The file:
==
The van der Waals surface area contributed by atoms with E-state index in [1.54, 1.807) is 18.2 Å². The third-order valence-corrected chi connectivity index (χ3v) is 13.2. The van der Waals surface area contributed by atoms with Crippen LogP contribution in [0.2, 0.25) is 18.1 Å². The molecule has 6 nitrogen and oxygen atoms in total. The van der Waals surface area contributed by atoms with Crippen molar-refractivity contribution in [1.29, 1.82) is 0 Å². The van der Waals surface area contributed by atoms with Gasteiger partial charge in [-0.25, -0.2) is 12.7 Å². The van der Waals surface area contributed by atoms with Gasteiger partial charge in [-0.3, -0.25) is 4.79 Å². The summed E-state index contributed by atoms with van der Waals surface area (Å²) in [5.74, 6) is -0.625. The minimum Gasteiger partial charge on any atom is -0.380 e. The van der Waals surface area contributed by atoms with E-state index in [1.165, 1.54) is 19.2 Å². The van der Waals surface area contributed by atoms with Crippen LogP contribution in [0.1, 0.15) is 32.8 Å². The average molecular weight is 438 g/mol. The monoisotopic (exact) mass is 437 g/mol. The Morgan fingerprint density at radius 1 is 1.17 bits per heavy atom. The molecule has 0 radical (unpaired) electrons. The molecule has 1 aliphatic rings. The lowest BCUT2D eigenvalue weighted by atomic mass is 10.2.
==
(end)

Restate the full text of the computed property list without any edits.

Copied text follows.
The van der Waals surface area contributed by atoms with E-state index in [1.54, 1.807) is 18.2 Å². The third-order valence-corrected chi connectivity index (χ3v) is 13.2. The van der Waals surface area contributed by atoms with Crippen LogP contribution in [0.2, 0.25) is 18.1 Å². The molecule has 6 nitrogen and oxygen atoms in total. The van der Waals surface area contributed by atoms with Crippen molar-refractivity contribution in [1.29, 1.82) is 0 Å². The van der Waals surface area contributed by atoms with Gasteiger partial charge in [-0.25, -0.2) is 12.7 Å². The van der Waals surface area contributed by atoms with Gasteiger partial charge in [-0.3, -0.25) is 4.79 Å². The summed E-state index contributed by atoms with van der Waals surface area (Å²) in [5.74, 6) is -0.625. The minimum Gasteiger partial charge on any atom is -0.380 e. The van der Waals surface area contributed by atoms with E-state index in [1.165, 1.54) is 19.2 Å². The van der Waals surface area contributed by atoms with Crippen LogP contribution in [0.1, 0.15) is 32.8 Å². The average molecular weight is 438 g/mol. The monoisotopic (exact) mass is 437 g/mol. The Morgan fingerprint density at radius 1 is 1.17 bits per heavy atom. The molecule has 0 radical (unpaired) electrons. The molecule has 1 aliphatic rings. The lowest BCUT2D eigenvalue weighted by atomic mass is 10.2.